Setting Up PYTHONPATH Manually in OSX

Pic source : https://pixabay.com

Since this post might be useful for English speaker as well, I’ll write this post in English.

Yesterday, I worked on my personal (random) project in Python. I wanted to refresh my Python skill after too much working with MATLAB for the past few months. Also, I don’t want to lose my prior knowledge about web automation–so I made a script to automate few repetitive tasks I’ve been doing for some time. In addition, this time I tried writing my code with PyCharm instead of the usual Sublime editor. Quite a nice exercise.

Anyway. After finishing the script, I ran it on PyCharm. Everything worked well, until I tested the executable file (which I’d need so the script can be put on OSX dock and executed by double-click). Then, here comes the problem: my script couldn’t locate all the Python libraries I used. Turns out that PyCharm somehow takes care of the Environmental Setting automatically, which is not the case when the script is run independently outside the IDE. In Windows, the Environmental Setting is pretty easy to configure. But in UNIX-based OS, it can be quite tricky. You need to know where the correct config file is located and modify it manually. Not to mention, Linux and OSX requires slightly different steps.

I remembered setting up a PYTHONPATH during my previous project, but since I only need to do it once and it had been so long time ago, I forgot how to do it. Worse, I didn’t bother to document it back then (stupid meee! 😦  ). It took almost half day and countless trial and error to figure out again the correct way (especially in OSX)–which is pretty hellish to be honest. There is no set standard, there are too many ways. I have tried adding and looking for the path in .bashrc, .profile, .bash_profile in various location to no avail. But after patiently digging Stackoverflow and random blogpost, I managed to construct the solution that works! It’s quite annoying that there is no straightforward answer to this.

So here it is..

  1. Display hidden files via Terminal by executing this command:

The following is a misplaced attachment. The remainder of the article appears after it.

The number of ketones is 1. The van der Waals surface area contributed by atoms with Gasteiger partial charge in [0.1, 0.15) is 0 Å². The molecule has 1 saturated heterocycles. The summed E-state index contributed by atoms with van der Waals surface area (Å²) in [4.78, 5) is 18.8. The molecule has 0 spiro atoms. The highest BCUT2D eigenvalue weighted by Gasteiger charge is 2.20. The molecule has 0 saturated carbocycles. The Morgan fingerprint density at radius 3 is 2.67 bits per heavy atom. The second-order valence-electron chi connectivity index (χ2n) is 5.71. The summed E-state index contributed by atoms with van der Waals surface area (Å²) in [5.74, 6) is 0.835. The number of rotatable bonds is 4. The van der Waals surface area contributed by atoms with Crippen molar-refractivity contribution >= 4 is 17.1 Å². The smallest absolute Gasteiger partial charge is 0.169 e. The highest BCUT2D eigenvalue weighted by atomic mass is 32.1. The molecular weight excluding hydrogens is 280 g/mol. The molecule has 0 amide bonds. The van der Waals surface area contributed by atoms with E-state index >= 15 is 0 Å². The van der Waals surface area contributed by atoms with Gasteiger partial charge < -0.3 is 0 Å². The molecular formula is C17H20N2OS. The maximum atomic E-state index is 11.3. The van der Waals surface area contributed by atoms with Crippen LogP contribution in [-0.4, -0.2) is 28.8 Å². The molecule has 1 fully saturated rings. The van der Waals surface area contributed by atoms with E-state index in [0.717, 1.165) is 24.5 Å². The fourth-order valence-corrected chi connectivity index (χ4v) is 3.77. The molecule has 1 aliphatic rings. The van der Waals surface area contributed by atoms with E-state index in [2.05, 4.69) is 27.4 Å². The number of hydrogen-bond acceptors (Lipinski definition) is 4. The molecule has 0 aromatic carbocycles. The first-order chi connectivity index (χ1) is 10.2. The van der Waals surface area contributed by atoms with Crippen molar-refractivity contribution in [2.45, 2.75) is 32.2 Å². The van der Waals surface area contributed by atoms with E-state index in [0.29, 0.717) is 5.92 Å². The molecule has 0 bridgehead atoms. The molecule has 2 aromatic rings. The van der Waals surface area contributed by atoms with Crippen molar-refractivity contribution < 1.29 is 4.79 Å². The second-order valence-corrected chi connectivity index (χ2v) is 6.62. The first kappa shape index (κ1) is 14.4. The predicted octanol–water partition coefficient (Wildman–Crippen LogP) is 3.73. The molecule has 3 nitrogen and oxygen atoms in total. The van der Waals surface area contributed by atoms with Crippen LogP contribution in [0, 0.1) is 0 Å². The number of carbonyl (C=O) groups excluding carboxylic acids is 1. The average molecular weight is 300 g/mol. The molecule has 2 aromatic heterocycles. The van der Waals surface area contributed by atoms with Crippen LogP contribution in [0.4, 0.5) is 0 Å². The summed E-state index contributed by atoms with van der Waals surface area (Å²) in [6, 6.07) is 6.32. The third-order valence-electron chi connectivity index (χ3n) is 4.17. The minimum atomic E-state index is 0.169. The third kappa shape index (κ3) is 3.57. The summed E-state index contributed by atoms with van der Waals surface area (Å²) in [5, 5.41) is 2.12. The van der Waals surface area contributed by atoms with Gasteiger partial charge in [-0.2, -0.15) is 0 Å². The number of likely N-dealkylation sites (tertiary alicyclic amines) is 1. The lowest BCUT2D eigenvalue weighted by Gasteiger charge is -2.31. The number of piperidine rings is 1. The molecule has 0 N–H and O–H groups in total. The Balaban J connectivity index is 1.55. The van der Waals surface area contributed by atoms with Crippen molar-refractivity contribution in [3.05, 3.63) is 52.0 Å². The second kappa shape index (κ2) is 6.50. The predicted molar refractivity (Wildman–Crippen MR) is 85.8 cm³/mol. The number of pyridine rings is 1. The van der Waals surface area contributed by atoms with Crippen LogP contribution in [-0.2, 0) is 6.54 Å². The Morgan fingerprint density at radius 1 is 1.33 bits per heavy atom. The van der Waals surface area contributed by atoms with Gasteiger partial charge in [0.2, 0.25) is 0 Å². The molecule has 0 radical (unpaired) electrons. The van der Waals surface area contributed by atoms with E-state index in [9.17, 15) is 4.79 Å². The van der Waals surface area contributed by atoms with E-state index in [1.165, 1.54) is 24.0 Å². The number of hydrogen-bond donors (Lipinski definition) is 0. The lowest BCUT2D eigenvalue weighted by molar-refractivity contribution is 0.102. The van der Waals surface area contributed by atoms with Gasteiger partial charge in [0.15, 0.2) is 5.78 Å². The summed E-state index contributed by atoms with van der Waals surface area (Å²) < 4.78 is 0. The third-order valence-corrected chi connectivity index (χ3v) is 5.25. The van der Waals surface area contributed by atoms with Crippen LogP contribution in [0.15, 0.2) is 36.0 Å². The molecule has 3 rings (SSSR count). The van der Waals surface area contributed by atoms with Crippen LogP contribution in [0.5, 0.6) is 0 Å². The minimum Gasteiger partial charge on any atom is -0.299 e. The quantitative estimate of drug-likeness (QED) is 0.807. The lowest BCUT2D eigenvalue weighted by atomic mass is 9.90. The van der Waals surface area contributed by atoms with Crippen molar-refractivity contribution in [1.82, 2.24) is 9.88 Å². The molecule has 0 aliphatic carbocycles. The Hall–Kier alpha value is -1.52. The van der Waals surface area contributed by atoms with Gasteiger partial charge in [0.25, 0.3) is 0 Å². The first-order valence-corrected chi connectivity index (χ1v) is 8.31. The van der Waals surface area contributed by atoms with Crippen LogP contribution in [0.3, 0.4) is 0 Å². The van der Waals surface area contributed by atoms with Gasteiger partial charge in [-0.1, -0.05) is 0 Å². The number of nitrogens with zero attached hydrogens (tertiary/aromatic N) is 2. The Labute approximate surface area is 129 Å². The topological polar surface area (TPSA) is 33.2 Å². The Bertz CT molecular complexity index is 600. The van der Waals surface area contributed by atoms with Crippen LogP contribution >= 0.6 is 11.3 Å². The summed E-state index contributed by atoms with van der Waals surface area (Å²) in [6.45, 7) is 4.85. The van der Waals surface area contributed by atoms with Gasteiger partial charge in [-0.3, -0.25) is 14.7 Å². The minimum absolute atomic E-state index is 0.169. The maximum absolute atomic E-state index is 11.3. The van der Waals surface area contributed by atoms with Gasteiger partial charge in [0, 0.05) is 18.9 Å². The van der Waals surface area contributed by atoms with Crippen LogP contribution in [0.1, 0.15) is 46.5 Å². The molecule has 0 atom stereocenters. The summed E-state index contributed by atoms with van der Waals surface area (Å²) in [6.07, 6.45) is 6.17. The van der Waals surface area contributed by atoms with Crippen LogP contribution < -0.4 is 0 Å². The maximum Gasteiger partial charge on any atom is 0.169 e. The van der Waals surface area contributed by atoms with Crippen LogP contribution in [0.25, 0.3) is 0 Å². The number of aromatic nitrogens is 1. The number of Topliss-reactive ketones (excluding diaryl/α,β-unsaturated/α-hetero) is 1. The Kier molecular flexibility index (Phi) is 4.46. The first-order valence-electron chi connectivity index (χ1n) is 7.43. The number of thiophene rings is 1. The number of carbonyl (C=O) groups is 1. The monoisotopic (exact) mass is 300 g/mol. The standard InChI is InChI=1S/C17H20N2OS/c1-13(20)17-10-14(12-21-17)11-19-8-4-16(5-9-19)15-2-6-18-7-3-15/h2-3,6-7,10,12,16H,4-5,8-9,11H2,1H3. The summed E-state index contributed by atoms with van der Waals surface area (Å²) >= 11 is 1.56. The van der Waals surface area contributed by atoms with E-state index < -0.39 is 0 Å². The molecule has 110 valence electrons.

defaults write com.apple.finder AppleShowAllFiles YES
  2. In finder, go to your home folder, open the .bash_profile inside the home folder. You can do it via terminal also by accessing /Users/your_username and edit the bash file with Vi or any editor you like.
  3. Set the environment setting by adding PYTHONPATH, for example:
    # Setting PATH for Python 3.4
    # The orginal version is saved in .bash_profile.pysave
    PATH="/Library/Frameworks/Python.framework/Versions/3.4/bin:${PATH}"
    export PATH
    PYTHONPATH="/Library/Frameworks/Python.framework/Versions/3.4/lib/python3.4/site-packages:$PYTHONPATH"
    export PYTHONPATH

    You can also add the PYTHONPATH for other Python versions you have.

  4. Save the file, close and restart Terminal, check if the path is already set up by running command: echo $PYTHONPATH . It should list all the PYTHONPATH you have previously added.
  5. Run your executable script.

If everything goes well, the errors related to import problem should be gone. Now your script can be executed independently outside IDE. If you want to hide the hidden files again, just run this command: defaults write com.apple.finder AppleShowAllFiles NO

BONUS: You can change the icon of your executable file in OSX so it looks cuter 😀

But I’ll save that for other post. Meanwhile, if you are interested in the script I made–it’s an AutoLogin bot. The code can be found on my github : [link]

Hope it helps!

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